What makes this arms sale unusual is that Trump twice called Qatar a supporter of terrorism in the past week! If that were really true, the US couldn’t sell it a hammer, much less all those F-15s.

While Trump took sides with Saudi Arabia in its anti-Qatar campaign, Secretary of State Secretary of State Rex Tillerson disagreed with his boss. He urged an early resolution of the conflict between Saudi Arabia and Qatar, declining to take sides. Tillerson, amazingly, told the Senate on Wednesday that there was no daylight between him and Trump on Qatar.

Now Mattis is strongly supporting Qatar.

For a long time Steve Bannon seemed to be calling the shots in the White House so dexterously that people were calling him “President Bannon.” Since Trump is highly erratic, a single-minded ideologue like the alt-NeoNazi Bannon could influence him just by being consistent.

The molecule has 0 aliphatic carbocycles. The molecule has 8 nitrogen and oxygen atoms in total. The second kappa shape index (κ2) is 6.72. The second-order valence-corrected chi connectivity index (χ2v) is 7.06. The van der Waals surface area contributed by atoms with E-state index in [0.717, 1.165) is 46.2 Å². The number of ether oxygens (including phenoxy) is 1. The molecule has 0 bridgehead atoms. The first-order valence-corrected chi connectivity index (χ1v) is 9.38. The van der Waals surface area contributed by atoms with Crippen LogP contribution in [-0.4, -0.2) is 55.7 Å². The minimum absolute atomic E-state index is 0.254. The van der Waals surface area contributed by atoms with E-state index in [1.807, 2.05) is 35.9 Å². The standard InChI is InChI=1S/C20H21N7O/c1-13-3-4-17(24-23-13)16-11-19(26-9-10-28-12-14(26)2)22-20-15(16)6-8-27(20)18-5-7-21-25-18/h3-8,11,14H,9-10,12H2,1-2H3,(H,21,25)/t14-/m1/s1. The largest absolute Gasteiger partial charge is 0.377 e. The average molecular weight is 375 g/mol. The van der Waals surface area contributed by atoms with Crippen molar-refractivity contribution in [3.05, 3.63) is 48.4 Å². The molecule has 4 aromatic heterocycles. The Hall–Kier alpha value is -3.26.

But on foreign policy perhaps we have to speak of President Mattis.

Qatar, of course, is not actually a terrorist-supporting state, and has in fact been a close ally of the US against al-Qaeda and ISIL. And if Saudi Arabia thinks it can come for it the way they came for Yemen, Riyadh has another think coming.

Because there is still an adult in the room on US foreign policy and he is Jim Mattis.


Related video:

Wochit Politics: “Pentagon Agrees to F-15 Fighter Arms Deal Worth $12 Billion with Qatar”

Why Saudi Extremism, Instability is an Argument for EVs, Wind and Solar Energy

By Juan Cole | (Informed Comment) | – –

Saudi Arabia has gotten too big for its britches, and the oil-producing Middle East is turning even more unstable. Not to mention that global warming is getting worse and worse because of burning fossil fuels like petroleum.

And it is your fault. If you are an American, your country imports 1.1 million barrels of petroleum every day from Saudi Arabia. Every time you fill up at the pump, you are enriching the Saudi elite and making the world more unstable.

In the European Union, Statoil and Saudi Arabia account for 20% of imports of petroleum.

The obvious solution to this problem, of instability, extremism and climate change emanating from Riyadh, is electric vehicles, wind turbines and solar panels. They should be adopted as quickly as humanly possible.